the words of a statute. Appeal of Estate of Van Lunen, 145 N.H.
82, 86 (2000). When construing a statute's meaning, we first
examine its language, and where possible, we ascribe the plain
and ordinary meaning to words used. Id. We construe all parts
of a statute together to effectuate its overall purpose and to
avoid an absurd or unjust result. Id. Unless we find statutory
language to be ambiguous, we will not examine legislative
history. Union Leader Corp. v. Fenniman, 136 N.H. 624, 626
(1993). In construing a statute, we will neither consider what
the legislature might have said nor add words that it did not see
fit to include. Appeal of City of Franklin, 137 N.H. 723, 727-28
We review the trial court's interpretation of the statute de
novo. Crowley v. Frazier, 147 N.H. 387, 389 (2001). RSA 674:21,
V(h) states:

The adoption of a growth management limitation or

moratorium by a municipality shall not affect any
development with respect to which an impact fee has
been paid or assessed as part of the approval for that

The meaning of the statutory language is clear. When a

developer has paid an impact fee or the municipality has assessed
such a fee as part of the approval for that development, a
subsequently adopted growth management ordinance will not apply
to the project. The operative language of RSA 674:21, V(h)
provides grandfathering protection to a development from a newly-
adopted growth management ordinance only if an impact fee has
been paid or assessed prior to the ordinance's enactment. In
ruling that the fact that "the [plaintiff] has not paid or been
assessed an impact fee is inconsequential," the trial court
ignored the verb tense and the conditional nature of the
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operative words of the statute and thereby changed its meaning
and intent. Thus, the trial court's reading of the statute
improperly reformed the language to "conform[] to an intention
not fairly expressed in it." Karch v. Baybank FSB, 147 N.H.
525, 533 (2002) (quotation omitted).

As an alternative basis for its ruling, the trial court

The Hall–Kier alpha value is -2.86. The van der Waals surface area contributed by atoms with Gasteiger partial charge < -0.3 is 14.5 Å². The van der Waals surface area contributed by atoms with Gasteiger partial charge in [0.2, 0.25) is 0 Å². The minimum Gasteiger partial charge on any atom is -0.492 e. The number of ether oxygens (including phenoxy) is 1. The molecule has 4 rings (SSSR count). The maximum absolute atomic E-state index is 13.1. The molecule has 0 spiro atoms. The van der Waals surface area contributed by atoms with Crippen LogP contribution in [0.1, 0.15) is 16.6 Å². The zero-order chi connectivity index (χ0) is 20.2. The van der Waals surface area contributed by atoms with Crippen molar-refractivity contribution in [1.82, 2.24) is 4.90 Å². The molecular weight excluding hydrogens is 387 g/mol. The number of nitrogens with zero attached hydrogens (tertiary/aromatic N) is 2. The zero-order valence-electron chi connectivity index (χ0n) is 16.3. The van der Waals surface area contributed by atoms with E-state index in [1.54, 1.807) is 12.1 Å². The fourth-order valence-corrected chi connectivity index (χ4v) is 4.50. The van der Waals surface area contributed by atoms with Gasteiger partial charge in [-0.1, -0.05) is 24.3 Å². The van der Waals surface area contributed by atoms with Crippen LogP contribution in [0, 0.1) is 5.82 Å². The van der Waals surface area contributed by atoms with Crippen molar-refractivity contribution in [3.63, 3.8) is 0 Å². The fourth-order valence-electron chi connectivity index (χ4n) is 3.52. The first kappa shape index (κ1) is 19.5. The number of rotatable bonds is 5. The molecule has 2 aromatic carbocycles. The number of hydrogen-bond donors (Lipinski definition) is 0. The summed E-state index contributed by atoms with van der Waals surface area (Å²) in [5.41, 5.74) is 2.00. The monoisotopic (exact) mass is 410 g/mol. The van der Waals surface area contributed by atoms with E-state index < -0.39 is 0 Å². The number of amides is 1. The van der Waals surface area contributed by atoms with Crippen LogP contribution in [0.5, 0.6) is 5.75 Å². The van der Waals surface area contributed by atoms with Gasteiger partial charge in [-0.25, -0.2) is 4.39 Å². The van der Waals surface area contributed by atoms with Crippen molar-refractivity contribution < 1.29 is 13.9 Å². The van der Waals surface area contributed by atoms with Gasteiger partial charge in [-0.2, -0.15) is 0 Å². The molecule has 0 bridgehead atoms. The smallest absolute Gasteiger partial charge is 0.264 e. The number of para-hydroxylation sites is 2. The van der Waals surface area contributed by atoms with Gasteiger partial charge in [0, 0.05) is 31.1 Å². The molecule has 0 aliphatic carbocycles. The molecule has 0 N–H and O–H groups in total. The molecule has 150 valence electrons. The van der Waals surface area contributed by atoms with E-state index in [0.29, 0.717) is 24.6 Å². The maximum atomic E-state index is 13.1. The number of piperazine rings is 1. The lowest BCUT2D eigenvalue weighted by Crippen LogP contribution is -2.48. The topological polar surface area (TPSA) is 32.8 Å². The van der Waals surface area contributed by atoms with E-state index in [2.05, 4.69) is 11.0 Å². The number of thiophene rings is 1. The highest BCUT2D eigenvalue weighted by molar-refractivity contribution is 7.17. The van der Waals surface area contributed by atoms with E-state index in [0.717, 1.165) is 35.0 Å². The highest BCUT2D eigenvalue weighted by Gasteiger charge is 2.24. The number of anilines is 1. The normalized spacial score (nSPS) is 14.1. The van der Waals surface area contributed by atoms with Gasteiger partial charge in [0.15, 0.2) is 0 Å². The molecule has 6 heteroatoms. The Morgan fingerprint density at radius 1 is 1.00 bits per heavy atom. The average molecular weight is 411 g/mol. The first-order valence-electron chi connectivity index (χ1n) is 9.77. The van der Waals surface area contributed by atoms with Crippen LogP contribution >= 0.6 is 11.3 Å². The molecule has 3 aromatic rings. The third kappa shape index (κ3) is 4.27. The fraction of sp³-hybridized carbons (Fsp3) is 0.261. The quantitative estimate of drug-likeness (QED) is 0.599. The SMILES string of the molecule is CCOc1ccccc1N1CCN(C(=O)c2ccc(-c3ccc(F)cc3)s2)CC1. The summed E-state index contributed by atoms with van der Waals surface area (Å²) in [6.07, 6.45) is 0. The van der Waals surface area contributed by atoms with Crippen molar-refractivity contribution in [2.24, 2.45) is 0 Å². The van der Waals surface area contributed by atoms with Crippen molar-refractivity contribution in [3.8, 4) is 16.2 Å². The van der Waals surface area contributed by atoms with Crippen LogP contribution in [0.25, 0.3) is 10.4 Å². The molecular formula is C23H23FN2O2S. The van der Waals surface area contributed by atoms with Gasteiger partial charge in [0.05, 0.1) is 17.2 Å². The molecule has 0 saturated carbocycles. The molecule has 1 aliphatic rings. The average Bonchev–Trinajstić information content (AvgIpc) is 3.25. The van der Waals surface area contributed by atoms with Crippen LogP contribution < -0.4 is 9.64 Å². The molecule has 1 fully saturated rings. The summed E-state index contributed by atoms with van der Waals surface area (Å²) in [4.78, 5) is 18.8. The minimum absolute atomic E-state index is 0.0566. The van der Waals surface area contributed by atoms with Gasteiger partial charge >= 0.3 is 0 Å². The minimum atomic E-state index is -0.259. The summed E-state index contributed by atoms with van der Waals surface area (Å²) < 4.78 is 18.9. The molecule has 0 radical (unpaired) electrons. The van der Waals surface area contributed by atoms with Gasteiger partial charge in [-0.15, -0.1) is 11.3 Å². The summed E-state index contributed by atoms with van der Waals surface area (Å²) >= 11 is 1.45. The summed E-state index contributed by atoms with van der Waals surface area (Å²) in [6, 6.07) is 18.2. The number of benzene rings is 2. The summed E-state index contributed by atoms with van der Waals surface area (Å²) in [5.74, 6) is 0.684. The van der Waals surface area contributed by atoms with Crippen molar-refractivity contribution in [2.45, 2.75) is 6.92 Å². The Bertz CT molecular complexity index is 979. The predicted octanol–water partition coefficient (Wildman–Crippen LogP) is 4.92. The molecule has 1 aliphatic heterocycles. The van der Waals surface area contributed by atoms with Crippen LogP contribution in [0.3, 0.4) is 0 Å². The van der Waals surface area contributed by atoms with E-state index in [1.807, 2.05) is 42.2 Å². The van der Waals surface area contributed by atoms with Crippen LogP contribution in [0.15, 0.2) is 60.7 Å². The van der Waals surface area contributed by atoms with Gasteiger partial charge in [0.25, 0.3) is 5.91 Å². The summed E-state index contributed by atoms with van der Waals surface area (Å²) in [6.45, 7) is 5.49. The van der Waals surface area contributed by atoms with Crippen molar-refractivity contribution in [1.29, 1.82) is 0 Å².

found that an impact fee had, in fact, been assessed against the
Riverwalk project:
[A]ccording to official records, the impact fees have
already been assessed by the Town of Hudson. The
Hudson Planning Board records clearly indicate that an
impact fee of $63.00 per unit plus a C.A.P. [Corridor
Allocation Program] fee of $267.20 per unit was
determined early on in the process. Under the
procedure followed by the Town of Hudson, in the course
of the application being circulated to the various
departments, the impact fees are determined for the
particular applicant. The process was followed in the
instant case. While it may or may not be appropriate
for the impact fees to be reduced by credits at some
later point in time, it is clear that the impact fees
have been assessed by the Town of Hudson.

The trial court refers to the Preliminary & Final Site Plan
Application for Plan Review for Riverwalk, a document prepared by
the plaintiff, wherein the impact fee is represented as $63.00
per unit and the C.A.P. fee as $267.20 per unit. We disagree
that this constitutes an assessment of an impact fee by the town
within the meaning of RSA 674:21, V(h).
The statute does not define the word "assessed" and we
need not define it now. Rather, it is sufficient to state both
that a preliminary estimate of an impact fee by a municipality
does not constitute an assessment within the meaning of the
statute, and that a municipality does not assess fees implicitly
by merely receiving an application wherein fees are represented.
While the town acknowledges that it had preliminarily calculated
the amount of the impact fees that were to be charged to the
Riverwalk project, they were never finally determined due, in
part, to the planning board's rejection of the Riverwalk site
plan. Therefore, the trial court's finding that the town had
assessed an impact fee within the meaning of RSA 674:21, V(h) was
in error.